Both modern information technology and IT consulting have been a boon to businesses, enabling them to process data quickly and efficiently. Computer networks, laptops and wireless devices are essentials in order to conduct business in the digital age. E-mail and VOIP (Voice Over Internet Protocol) telephone systems are major forms of communication. All kinds of data (including orders and payments) are transferred from one business to another via Electronic Data Interchange (EDI). Servers process massive amounts of information and store large quantities of critical data. However, sometimes disaster strikes in a nanosecond and all this technology stops working.
A computer network crash is more than just a temporary misfortune as critical data is essential to the continued operation and even the survival of the affected business. The negative impact of data loss or corruption from hardware failure, human error, malware, or hacking is huge. An article in Information Week states that computer downtime adversely impacts US businesses to the tune of $26.5 billion per annum. A Pepperdine University report says that companies that suffer a network outage lasting longer than ten days never completely recover financially, and roughly fifty percent of them will go under within five years. Therefore, a plan to backup and restore digital information is crucial.
Does Your Business Have a Recovery Plan in Place?
If you do, that’s obviously a good thing, but then you need to determine if your plan is adequate. Here are some recommended steps to create or enhance a disaster recovery plan.
- Examine your current plan (if you have one) and assess if the level of protection it provides is sufficient.
- Work out the length of time your business can afford to have its computer network be down.
- Determine how much data your business can afford to lose.
- Look at your current backup system and determine whether it can be improved.
- List all of your system’s critical components – servers, other hardware, and software applications.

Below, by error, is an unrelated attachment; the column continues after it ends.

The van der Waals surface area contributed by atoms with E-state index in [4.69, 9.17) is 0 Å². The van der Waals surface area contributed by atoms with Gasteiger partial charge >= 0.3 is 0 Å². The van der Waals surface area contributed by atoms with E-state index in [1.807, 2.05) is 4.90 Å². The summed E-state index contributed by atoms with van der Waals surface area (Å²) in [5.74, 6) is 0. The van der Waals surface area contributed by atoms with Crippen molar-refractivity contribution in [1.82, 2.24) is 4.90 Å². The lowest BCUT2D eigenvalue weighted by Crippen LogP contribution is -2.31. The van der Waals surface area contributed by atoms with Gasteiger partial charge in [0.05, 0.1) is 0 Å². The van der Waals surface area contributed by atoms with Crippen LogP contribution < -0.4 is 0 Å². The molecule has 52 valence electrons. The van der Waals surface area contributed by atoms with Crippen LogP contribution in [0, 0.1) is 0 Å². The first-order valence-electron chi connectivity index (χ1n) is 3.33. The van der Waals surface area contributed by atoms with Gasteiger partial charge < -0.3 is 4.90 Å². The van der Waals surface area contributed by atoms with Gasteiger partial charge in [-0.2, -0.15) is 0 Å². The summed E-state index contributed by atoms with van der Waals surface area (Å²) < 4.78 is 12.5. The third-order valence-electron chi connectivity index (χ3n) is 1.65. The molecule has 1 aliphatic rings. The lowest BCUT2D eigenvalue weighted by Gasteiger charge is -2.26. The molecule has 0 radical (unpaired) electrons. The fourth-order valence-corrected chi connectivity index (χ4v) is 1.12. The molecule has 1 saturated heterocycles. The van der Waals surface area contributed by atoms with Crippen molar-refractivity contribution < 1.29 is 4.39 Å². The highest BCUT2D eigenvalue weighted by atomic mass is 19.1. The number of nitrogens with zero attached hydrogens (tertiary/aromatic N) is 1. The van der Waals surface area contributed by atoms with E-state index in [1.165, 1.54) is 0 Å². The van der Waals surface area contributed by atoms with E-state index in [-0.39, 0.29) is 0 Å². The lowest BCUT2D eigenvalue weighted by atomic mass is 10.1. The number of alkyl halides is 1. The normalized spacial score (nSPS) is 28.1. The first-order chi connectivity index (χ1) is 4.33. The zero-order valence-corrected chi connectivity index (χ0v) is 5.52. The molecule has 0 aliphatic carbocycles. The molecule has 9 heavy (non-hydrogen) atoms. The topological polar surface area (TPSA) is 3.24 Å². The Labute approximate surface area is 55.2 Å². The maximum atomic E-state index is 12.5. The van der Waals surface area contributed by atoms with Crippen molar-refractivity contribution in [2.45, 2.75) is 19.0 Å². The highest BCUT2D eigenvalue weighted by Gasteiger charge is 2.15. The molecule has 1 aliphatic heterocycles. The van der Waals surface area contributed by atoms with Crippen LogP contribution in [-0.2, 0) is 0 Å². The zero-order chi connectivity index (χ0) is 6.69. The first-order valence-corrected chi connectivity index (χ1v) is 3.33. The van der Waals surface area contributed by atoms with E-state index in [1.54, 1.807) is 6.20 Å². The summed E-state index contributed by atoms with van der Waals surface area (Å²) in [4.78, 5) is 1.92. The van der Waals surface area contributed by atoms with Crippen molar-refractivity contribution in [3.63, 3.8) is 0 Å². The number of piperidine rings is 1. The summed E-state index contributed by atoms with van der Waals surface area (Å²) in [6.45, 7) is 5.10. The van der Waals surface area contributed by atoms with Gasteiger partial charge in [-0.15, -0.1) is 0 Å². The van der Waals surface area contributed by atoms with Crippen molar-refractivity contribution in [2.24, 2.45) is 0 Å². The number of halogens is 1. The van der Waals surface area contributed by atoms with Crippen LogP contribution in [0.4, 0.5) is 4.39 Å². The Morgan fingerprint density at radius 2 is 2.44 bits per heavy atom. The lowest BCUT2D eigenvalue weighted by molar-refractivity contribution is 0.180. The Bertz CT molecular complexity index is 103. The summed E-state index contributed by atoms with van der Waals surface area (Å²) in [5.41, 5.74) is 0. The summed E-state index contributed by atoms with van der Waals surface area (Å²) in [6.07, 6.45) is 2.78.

- Document the processes necessary to bring your server(s) back online.
- Review your IT staff. Do they have the expertise to handle an unpredictable disaster? If you have a contract with an outside IT service, how fast can their personnel be at your offices?
- If your company has on-site servers, look at the control room environment. Is it secure, does it have a backup power supply and effective climate control?
The Importance of Testing
There are quite a few excuses you can come up with for not testing a recovery plan on a regular basis – insufficient funds in the budget, workflow interruptions, not enough time, etc., etc. However, if you don’t test your plan, how do you know if it’s going to work? Don’t wait until disaster strikes to discover that your plan contains flaws. So, test your recovery system and find our how well it works (or doesn’t work) as soon as possible.
Virtual or Physical Servers?
Is it any help to have a mix of physical and virtual servers (which is common these days). The answer is no – accidental deletion of information on virtual servers happens just as often as on the physical type. And, bear in mind that physical servers often run your company’s most critical applications, such as the ones processing payroll data.
Assistance is Available
If designing and testing your own disaster recovery plan seems a little daunting, or you don’t have the staff or expertise to effectively handle the project, please talk to us. We can relieve you from worrying about network crashes and loss of data, ensure that you suffer only the absolute minimum of downtime and have you back up and operational again as quickly as possible.